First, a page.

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 AVG FLYING TIGERS - TIMELINE, ....from Pearl Harbor to AVG disbandment.... (1 Replies, Read 7715 times)
aaatripp
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Post Group: Super Member
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cousin of Maax C. Hammer, Jr., AVG 22Sep41 RIP
Greetings to AVG Forum members and all members of the AVG support family around the world....!

75 years ago our AVG guys, who had been looking forward to their first Christmas in Burma, were still reeling from all the news reports about the Japanese attack on U.S. forces at Pearl Harbor and other installations on the island of Oahu.  They knew that action against the Japanese would be coming soon----while the attack on Hawaii was on December 7th (Hawaii time), it was December 8th in the Far East.

Colonel Chennault was worried about imminent attack from the Japanese.  Their shield of being neutral and only training at the leased British airfield at Toungoo, Burma was gone and war had been declared by the U.S. and Great Britain.  The AVG pilots were standing alert and P-40s were kept in a state of readiness in case of attack.  Planes were dispersed to auxiliary fields as needed.

Chennault's intel network was feeding him info regarding Japanese movements and he knew that the quick collapse of Thailand meant that the Thai area would become a staging area from which to launch attacks against the British forces in Burma, particularly the strategic Port of Rangoon.

Aware of this threat from Thailand, Chennault put together the first AVG mission of the war---a photo reconaissance mission to be flown by Erik Shilling in the stripped down P-40 photo ship.  With guns & ammo removed she boasted a better speed, climb rate and overall range.  There would be an armed escort of Ed Rector and Bert Christman from the 2nd Squadron Panda Bears. 

More coming on that date.......




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Tripp

Tripp Alyn, chair
Historical & Museums Committee
AVG Flying Tigers Association
IP: --   

AVG FLYING TIGERS - TIMELINE
aaatripp
Group: Moderator
Post Group: Super Member
Posts: 592
Status:

cousin of Maax C. Hammer, Jr., AVG 22Sep41 RIP
December 10, 1941 in Toungoo, Burma---

The details of the raid on Oahu by naval and air forces of the Empire of Japan are still filtering in to Col. Claire Lee Chennault.  The extent of the damage is massive...at Pearl Harbor the destruction of the (BB-39) USS Arizona resulted from the penetration of Arizona's foredeck by a converted naval artillery armor-piercing shell of approx 800kg.  The resulting flash explosion virtually ripped the Pennsylvania-class battleship in half and killed 1,177 officers and sailors.  Arizona sank at her mooring while USS Oklahoma capsized and turned turtle, trapping hundreds of sailors below decks.  Many of America's capital ships were either destroyed or heavily damaged along "Battleship Row" at Ford Island.  Japanese planes attacked Army Air Force installations at Hickam, Wheeler and Bellows airfields.  2,403 people were killed in the attack on Oahu on this "day of infamy".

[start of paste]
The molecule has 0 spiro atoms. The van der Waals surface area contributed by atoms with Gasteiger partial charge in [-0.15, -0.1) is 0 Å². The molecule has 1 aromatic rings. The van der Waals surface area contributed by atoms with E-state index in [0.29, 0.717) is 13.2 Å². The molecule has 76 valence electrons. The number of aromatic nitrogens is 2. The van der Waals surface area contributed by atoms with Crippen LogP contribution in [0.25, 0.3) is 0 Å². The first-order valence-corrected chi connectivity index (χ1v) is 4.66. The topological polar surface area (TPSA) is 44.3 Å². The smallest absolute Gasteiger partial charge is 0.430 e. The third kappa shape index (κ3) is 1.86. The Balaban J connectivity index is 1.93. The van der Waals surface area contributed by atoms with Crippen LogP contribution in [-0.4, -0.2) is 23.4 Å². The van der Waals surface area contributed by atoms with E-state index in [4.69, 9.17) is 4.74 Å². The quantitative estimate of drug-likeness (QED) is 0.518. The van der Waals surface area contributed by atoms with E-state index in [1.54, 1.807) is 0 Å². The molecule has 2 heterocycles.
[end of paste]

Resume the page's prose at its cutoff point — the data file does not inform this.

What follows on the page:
The incoming war news worsened as Chennault learned of Japanese attacks on Guam, Wake Island, Luzon Island, Malaysia, Singapore and Hong Kong.  He knew that the massive air armada being amassed in Thailand would soon be launched against the AVG in a swift strike to eliminate the American threat in a single stroke.
The AVG was now on 24-hour alert, personnel wore side arms as the possibility of Japanese paratrooper landings became real and barbed wire went up all over the perimeter of the airfield.  Aircraft were kept in a constant state of readiness, warmed up near the flightline.  The AVG could only muster approx. 60 operationally ready aircraft while the Japanese aircraft numbered over 600.

At 0330 (3:30am) the air raid siren sounded and pilots raced for their aircraft. No Japanese planes appeared and the 6-ship night-alert a/c continued to circle the base.
In the darkness, Tex Hill was the 1st night-alert fighter to land.  Overshooting, Tex landed long and ran off the end of the runway, ending up in the brush.  His #48 was washed out---right wingtip gone, prop bent, tail heavily damaged.  It would not fly again.  Two vehicles were added to the line of lanterns on the edge of the runway and the remaining 5 P-40s landed safely.

Charlie Bond, Bob Little, Jim Cross & Ed Leibolt took off to escort Lacy Mangleburg on the return leg of his photo recon mission to Thailand but they never joined up with him, nor did they see any Japanese aircraft.....


Edited by aaatripp : December 10, 2016, 11:11 am

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Tripp

Tripp Alyn, chair
Historical & Museums Committee
AVG Flying Tigers Association
IP: --   

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